When reading the information box to the right of the election page, you see this text:

In the nomination phase, any community member in good standing with more than 3,000 reputation may nominate themselves to be a community moderator.

To me, the phrase "in good standing" roughly translates to "who we like" which makes it sound like there is a bit of bias in who is allowed to run for moderator. It reminds me of teachers who use "participation points" in their classes.

Since the requirement to have 3,000 reputation is listed as a separate requirement, just having 3,000 reputation is presumably insufficient to constitute good standing (e.g. one user might have 3,000 rep but yet be somehow out of standing, while another might have only 1,250 rep but be not just in good standing but excellent standing).

So what exactly is the phrase "in good standing" supposed to mean?

  • Is it synonymous with "not currently suspended"?
  • Is there a minimum badge count that is required, and new users earn their "good standing" automatically upon reaching this number?
  • Is there a particular set of badges that are required?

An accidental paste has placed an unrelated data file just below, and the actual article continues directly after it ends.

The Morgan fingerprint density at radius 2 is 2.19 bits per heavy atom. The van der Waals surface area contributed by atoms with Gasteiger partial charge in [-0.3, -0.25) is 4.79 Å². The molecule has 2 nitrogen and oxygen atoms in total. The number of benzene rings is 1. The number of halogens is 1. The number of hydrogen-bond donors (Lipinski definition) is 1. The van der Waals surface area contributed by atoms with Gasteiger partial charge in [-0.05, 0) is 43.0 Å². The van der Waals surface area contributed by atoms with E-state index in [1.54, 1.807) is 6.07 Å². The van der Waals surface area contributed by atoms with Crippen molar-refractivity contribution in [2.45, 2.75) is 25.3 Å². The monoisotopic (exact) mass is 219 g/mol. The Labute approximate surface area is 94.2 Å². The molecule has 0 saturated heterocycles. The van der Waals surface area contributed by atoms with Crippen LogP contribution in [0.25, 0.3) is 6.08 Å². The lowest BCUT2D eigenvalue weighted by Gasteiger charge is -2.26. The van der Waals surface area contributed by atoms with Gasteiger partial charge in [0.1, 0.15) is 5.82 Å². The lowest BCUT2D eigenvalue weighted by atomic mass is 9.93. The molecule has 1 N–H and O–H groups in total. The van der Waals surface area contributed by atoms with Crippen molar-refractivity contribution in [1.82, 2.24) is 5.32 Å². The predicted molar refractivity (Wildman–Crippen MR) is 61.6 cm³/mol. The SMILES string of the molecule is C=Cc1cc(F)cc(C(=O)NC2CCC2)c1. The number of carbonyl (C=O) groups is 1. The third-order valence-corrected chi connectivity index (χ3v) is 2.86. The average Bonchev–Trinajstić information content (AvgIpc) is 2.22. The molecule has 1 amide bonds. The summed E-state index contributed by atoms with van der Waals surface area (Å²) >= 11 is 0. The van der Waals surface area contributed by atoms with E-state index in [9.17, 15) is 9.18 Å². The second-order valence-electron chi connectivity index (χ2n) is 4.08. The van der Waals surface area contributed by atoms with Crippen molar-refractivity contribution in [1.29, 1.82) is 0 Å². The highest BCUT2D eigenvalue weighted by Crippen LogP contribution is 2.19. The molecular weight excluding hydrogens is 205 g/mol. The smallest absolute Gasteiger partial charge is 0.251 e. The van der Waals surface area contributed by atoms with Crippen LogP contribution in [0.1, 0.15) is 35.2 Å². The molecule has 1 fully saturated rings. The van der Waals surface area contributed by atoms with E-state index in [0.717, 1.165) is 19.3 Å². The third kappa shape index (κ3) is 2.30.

• Are off-network criteria considered, such as whether the community member is a high school graduate or does not have more than X felony convictions?
  • Are the community member's political beliefs or affiliation considered (e.g. no communists)?
  • Is "in good standing" an award that is manually presented by a moderator and/or staff member to users that they consider to be sufficiently praiseworthy?
  • Is the term intentionally left undefined in order to allow the company to refuse candidacy to anyone and everyone they feel is unworthy?

Another way to approach the question is whether "in good standing" is something that every community member is presumed to have unless they have lost it due to their own misbehavior (e.g. by flooding the network with spam or abuse or using too many racial epithets in chat), or whether is it a status that must be positively earned. If everyone is presumed to have it but can lose it, how exactly does this happen (e.g. is loss of good standing synonymous with suspension or is an entirely different moderation consequence)? If good standing must be positively earned, what are the criteria and how does someone know when they have achieved it (e.g. does it appear on a person's profile)?